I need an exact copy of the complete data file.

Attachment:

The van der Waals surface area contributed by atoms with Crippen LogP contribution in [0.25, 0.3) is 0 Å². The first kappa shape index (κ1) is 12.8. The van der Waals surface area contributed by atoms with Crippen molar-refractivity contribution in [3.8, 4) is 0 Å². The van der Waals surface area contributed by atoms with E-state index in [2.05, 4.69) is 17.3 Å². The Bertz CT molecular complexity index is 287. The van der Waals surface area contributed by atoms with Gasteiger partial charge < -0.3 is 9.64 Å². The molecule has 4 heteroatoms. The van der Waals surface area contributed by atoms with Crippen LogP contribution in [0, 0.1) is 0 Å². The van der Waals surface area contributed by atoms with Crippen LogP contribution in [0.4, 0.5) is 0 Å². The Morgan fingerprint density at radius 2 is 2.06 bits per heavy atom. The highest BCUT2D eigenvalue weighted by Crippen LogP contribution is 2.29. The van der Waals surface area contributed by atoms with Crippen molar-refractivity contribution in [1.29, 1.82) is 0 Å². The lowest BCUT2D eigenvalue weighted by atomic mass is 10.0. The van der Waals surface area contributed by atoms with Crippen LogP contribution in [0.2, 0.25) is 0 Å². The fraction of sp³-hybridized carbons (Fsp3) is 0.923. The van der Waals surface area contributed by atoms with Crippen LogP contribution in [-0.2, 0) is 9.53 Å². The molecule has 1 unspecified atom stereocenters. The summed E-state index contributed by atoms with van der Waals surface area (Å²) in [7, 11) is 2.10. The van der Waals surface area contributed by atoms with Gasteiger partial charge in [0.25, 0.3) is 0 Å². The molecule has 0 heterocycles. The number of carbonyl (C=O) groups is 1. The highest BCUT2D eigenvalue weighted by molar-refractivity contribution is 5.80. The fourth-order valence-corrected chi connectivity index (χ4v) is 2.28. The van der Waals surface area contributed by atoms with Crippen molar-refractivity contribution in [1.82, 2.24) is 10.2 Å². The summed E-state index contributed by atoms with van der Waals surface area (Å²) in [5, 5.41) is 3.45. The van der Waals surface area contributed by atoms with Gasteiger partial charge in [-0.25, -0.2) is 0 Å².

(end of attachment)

The van der Waals surface area contributed by atoms with Crippen LogP contribution in [0.25, 0.3) is 0 Å². The first kappa shape index (κ1) is 12.8. The van der Waals surface area contributed by atoms with Crippen molar-refractivity contribution in [3.8, 4) is 0 Å². The van der Waals surface area contributed by atoms with E-state index in [2.05, 4.69) is 17.3 Å². The Bertz CT molecular complexity index is 287. The van der Waals surface area contributed by atoms with Gasteiger partial charge < -0.3 is 9.64 Å². The molecule has 4 heteroatoms. The van der Waals surface area contributed by atoms with Crippen LogP contribution in [0, 0.1) is 0 Å². The van der Waals surface area contributed by atoms with Crippen LogP contribution in [0.4, 0.5) is 0 Å². The Morgan fingerprint density at radius 2 is 2.06 bits per heavy atom. The highest BCUT2D eigenvalue weighted by Crippen LogP contribution is 2.29. The van der Waals surface area contributed by atoms with Crippen molar-refractivity contribution in [1.29, 1.82) is 0 Å². The lowest BCUT2D eigenvalue weighted by atomic mass is 10.0. The van der Waals surface area contributed by atoms with Crippen LogP contribution in [0.2, 0.25) is 0 Å². The fraction of sp³-hybridized carbons (Fsp3) is 0.923. The van der Waals surface area contributed by atoms with Crippen LogP contribution in [-0.2, 0) is 9.53 Å². The molecule has 1 unspecified atom stereocenters. The summed E-state index contributed by atoms with van der Waals surface area (Å²) in [7, 11) is 2.10. The van der Waals surface area contributed by atoms with Gasteiger partial charge in [0.25, 0.3) is 0 Å². The molecule has 0 heterocycles. The number of carbonyl (C=O) groups is 1. The highest BCUT2D eigenvalue weighted by molar-refractivity contribution is 5.80. The fourth-order valence-corrected chi connectivity index (χ4v) is 2.28. The van der Waals surface area contributed by atoms with Crippen molar-refractivity contribution in [1.82, 2.24) is 10.2 Å². The summed E-state index contributed by atoms with van der Waals surface area (Å²) in [5, 5.41) is 3.45. The van der Waals surface area contributed by atoms with Gasteiger partial charge in [-0.25, -0.2) is 0 Å².